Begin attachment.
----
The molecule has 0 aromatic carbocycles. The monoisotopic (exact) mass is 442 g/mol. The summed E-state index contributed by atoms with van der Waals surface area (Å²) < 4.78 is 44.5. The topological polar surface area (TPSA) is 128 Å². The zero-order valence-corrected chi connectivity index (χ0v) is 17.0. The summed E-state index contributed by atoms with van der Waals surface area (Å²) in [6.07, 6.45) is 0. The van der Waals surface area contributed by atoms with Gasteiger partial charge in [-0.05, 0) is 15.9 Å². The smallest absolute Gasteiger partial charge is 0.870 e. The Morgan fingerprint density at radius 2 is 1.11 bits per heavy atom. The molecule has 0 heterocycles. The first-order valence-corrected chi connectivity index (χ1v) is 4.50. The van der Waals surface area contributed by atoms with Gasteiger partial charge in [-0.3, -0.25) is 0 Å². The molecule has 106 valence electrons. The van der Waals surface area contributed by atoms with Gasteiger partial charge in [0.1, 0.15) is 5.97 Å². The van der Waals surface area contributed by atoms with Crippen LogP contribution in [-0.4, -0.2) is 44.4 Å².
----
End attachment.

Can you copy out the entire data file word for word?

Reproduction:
The molecule has 0 aromatic carbocycles. The monoisotopic (exact) mass is 442 g/mol. The summed E-state index contributed by atoms with van der Waals surface area (Å²) < 4.78 is 44.5. The topological polar surface area (TPSA) is 128 Å². The zero-order valence-corrected chi connectivity index (χ0v) is 17.0. The summed E-state index contributed by atoms with van der Waals surface area (Å²) in [6.07, 6.45) is 0. The van der Waals surface area contributed by atoms with Gasteiger partial charge in [-0.05, 0) is 15.9 Å². The smallest absolute Gasteiger partial charge is 0.870 e. The Morgan fingerprint density at radius 2 is 1.11 bits per heavy atom. The molecule has 0 heterocycles. The first-order valence-corrected chi connectivity index (χ1v) is 4.50. The van der Waals surface area contributed by atoms with Gasteiger partial charge in [-0.3, -0.25) is 0 Å². The molecule has 106 valence electrons. The van der Waals surface area contributed by atoms with Gasteiger partial charge in [0.1, 0.15) is 5.97 Å². The van der Waals surface area contributed by atoms with Crippen LogP contribution in [-0.4, -0.2) is 44.4 Å².